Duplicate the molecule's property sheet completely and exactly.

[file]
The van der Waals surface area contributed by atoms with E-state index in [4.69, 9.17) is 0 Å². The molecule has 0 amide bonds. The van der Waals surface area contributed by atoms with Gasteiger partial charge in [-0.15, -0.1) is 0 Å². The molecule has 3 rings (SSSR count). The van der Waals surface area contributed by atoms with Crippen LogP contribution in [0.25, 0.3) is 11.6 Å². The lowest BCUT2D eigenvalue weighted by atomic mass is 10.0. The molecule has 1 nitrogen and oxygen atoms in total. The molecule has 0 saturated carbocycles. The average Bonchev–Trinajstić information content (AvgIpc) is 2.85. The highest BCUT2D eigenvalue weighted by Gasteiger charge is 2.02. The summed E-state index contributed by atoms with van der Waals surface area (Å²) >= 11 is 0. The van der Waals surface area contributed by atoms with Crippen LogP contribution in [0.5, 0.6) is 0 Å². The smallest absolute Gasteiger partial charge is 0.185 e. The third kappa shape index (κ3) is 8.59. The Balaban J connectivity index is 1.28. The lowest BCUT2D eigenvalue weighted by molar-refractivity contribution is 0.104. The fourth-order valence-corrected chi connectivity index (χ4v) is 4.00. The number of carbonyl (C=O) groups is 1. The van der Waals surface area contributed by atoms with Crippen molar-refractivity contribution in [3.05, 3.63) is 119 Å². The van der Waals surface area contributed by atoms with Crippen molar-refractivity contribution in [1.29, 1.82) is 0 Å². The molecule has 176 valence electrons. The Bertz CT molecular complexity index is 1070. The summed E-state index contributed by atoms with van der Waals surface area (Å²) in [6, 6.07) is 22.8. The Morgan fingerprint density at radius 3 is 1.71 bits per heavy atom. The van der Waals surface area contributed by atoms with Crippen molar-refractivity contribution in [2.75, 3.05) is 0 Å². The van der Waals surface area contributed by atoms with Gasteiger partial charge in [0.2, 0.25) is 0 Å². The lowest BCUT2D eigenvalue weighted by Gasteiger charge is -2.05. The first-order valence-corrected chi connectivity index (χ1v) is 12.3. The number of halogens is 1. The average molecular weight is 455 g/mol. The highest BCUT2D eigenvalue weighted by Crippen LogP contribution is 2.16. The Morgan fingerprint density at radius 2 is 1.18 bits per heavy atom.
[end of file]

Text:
The van der Waals surface area contributed by atoms with E-state index in [4.69, 9.17) is 0 Å². The molecule has 0 amide bonds. The van der Waals surface area contributed by atoms with Gasteiger partial charge in [-0.15, -0.1) is 0 Å². The molecule has 3 rings (SSSR count). The van der Waals surface area contributed by atoms with Crippen LogP contribution in [0.25, 0.3) is 11.6 Å². The lowest BCUT2D eigenvalue weighted by atomic mass is 10.0. The molecule has 1 nitrogen and oxygen atoms in total. The molecule has 0 saturated carbocycles. The average Bonchev–Trinajstić information content (AvgIpc) is 2.85. The highest BCUT2D eigenvalue weighted by Gasteiger charge is 2.02. The summed E-state index contributed by atoms with van der Waals surface area (Å²) >= 11 is 0. The van der Waals surface area contributed by atoms with Crippen LogP contribution in [0.5, 0.6) is 0 Å². The smallest absolute Gasteiger partial charge is 0.185 e. The third kappa shape index (κ3) is 8.59. The Balaban J connectivity index is 1.28. The lowest BCUT2D eigenvalue weighted by molar-refractivity contribution is 0.104. The fourth-order valence-corrected chi connectivity index (χ4v) is 4.00. The number of carbonyl (C=O) groups is 1. The van der Waals surface area contributed by atoms with Crippen molar-refractivity contribution in [3.05, 3.63) is 119 Å². The van der Waals surface area contributed by atoms with Crippen molar-refractivity contribution in [1.29, 1.82) is 0 Å². The molecule has 176 valence electrons. The Bertz CT molecular complexity index is 1070. The summed E-state index contributed by atoms with van der Waals surface area (Å²) in [6, 6.07) is 22.8. The Morgan fingerprint density at radius 3 is 1.71 bits per heavy atom. The van der Waals surface area contributed by atoms with Crippen molar-refractivity contribution in [2.75, 3.05) is 0 Å². The van der Waals surface area contributed by atoms with Gasteiger partial charge in [0.2, 0.25) is 0 Å². The lowest BCUT2D eigenvalue weighted by Gasteiger charge is -2.05. The first-order valence-corrected chi connectivity index (χ1v) is 12.3. The number of halogens is 1. The average molecular weight is 455 g/mol. The highest BCUT2D eigenvalue weighted by Crippen LogP contribution is 2.16. The Morgan fingerprint density at radius 2 is 1.18 bits per heavy atom.